Inspiringly Creative Cocktails
To what do we owe A Farewell to Arms, As I Lay Dying and The Starry Night? Spirits, of course. The tortured genius hunched over a work-in-progress while sipping the hard stuff is a familiar trope. The drink at hand frees the mind of the creator to venture into new visionary territory. We’ve sought out some of the favorite cocktails of brilliant minds past so that you, too, can become a spirited creator. Grab a journal or sketchbook, head to the bar and let one of these cocktails inspire you. Genius is as genius does, right?
Under Current Bar
279 S. 300 East, SLC
Absinthe has long been the emerald muse of Bohemian artists, including painter Vincent Van Gogh. The “green fairy” even inspired this depressed Dutchman to favor the color green and paint self-portraits of himself imbibing. At Under Current Bar, Van Gogh could numb his angst and inspire his art with no fewer than six varieties of absinthe and five cocktails in which this anise-flavored spirit stars. Co-Owner Amy Eldredge decided to offer absinthe since it pairs so well with the oysters Under Current serves. “I got kind of nerdy about absinthe and played with it in cocktails,” she says. One of her creations is The Siren—Absente absinthe, Beehive gin, simple syrup and lemon juice. She adds a layer of frothy egg white to temper the drink’s intensity, and sage as an herbal accent. Order it with a half dozen oysters and sketch between slurps.
Loco Lizard Cantina
1612 W. Ute Blvd.
Ste. 101, Park City
If you want to drink like Ernest Hemingway, the whole bar is your oyster. He drank wine when he wanted to “forget all the bad.” While performing knife tricks, he turned to absinthe. For hot Havana nights? Daiquiris. If Papa Hemingway anticipated a romantic evening, a bottle of whiskey was in order. And tequila did the trick for nautical excursions. While some debate exists as to whether Hemingway regularly imbibed mojitos, the handy book To Have and Have Another—A Hemingway Cocktail Companion tells us that he did enjoy a very similar rum-lime-mint concoction by the name of Gregorio’s Rx. Loco Lizard offers several takes on Havana-born mojitos, and we think this pomegranate variation would suit Hemingway given his predilection for daiquiris. Made with Bacardi, pomegranate juice, soda, fresh lime juice and mint, the Pomojito is sure to inspire the next Great American Novel.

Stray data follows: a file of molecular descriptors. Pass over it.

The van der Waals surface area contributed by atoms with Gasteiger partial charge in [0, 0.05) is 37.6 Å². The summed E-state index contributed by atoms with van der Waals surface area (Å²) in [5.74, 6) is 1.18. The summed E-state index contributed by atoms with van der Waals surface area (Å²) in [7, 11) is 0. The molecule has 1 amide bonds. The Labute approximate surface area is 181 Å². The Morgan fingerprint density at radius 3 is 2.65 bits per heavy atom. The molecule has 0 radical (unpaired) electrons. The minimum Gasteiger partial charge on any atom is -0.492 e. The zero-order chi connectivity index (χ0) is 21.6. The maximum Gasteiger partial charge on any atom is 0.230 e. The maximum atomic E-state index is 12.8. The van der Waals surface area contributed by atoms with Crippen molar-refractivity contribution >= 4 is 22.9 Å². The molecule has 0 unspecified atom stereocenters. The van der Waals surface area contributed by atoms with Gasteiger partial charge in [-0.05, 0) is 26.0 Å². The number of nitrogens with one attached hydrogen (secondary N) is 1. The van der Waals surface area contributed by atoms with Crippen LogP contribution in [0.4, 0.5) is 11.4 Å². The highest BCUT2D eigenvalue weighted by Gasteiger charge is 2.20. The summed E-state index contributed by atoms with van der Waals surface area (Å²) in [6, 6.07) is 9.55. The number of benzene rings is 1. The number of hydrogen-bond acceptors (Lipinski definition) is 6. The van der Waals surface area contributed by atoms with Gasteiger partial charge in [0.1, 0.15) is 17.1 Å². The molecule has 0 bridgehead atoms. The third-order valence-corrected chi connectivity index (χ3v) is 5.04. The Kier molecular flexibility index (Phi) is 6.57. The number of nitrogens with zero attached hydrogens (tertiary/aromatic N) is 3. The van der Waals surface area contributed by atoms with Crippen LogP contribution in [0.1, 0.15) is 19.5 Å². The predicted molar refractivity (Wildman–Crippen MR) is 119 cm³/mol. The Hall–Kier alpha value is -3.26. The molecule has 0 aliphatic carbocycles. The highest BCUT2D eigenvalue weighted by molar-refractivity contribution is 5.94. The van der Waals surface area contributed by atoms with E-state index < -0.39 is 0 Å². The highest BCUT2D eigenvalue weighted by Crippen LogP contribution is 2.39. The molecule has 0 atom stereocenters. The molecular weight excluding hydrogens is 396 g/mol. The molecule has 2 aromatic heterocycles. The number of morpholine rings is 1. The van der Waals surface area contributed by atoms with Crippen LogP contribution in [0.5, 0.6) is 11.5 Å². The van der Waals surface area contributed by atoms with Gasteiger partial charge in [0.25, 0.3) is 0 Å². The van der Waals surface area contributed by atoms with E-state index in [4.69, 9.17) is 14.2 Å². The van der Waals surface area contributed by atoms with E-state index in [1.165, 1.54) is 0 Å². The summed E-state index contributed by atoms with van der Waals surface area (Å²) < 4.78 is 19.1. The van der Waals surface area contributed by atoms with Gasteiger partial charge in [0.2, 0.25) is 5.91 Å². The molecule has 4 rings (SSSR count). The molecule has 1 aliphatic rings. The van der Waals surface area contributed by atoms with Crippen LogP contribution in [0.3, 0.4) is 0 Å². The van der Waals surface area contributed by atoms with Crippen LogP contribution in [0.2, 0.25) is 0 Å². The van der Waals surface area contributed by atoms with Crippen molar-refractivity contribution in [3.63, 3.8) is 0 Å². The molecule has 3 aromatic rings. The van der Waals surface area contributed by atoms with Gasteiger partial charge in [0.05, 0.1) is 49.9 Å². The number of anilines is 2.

19 E. 200 South, SLC
Little known fact: William Faulkner was once employed as a New Orleans bootlegger. This explains the Mississippi author’s ability to simultaneously write coherently and drink—a feat at which few succeed. Whiskey was Faulkner’s pick for poison, and his favorite way to consume it was in mint julep form. With a Prohibition-era hush-hush feel, Bourbon House would likely make Faulkner feel right at home. The mint julep here begins with a cloth sack filled with ice, which the bartender pounds with a wooden mallet to achieve the perfect crushed consistency. Next, mint leaves are muddled with Four Roses small-batch bourbon and simple syrup, then strained into a powdered sugar-rimmed glass. Sip as you let the words flow, and whatever you do, finish your drink! Faulkner once equated the crime of “pouring out liquor” with book-burning.
Sweet Georgia Brown
319 S. Main, SLC
We have a feeling SoCo would win over a piece of Janis Joplin’s heart since it shares a name with the singer’s favorite spirit: Southern Comfort. Joplin drank so much of this sweetened, spiced-up whiskey that the brand bestowed her with a big lynx coat. Perhaps she even drank Southern Comfort while crooning, “Oh, gimme whiskey, give me bourbon, gimme gin …” If you want to compose hits like Joplin, head to SoCo and order up the Y’all—a shot of Southern Comfort, plain and simple, with lemon. If that sounds a little too intense, the Sweet Georgia Brown is singing your name. Typically, SoCo makes it by muddling mint with Jim Beam, mint-infused simple syrup and peach schnapps, then straining into a Mason jar and garnishing with more mint. But the bartenders will happily prepare this Georgia take on the mint julep with Southern Comfort, if you please.
Cheap beer and a shot of whiskey
465 S. 700 East, SLC
Cheap beer and a shot of whiskey might not actually constitute a cocktail, but they were the beverages of choice for local writer Edward Abbey. Known for chucking cans of cheap beer onto the highway, Abbey once poetically waxed, “A drink a day keeps the shrink away.” After he died, his friends did him the honor of pouring whiskey on his grave. Since Abbey had no fewer than four ex-wives, we think he’d find X-Wife’s Place a mighty fine setting to meet his daily drinking quota while penning another sequel to The Monkey Wrench Gang.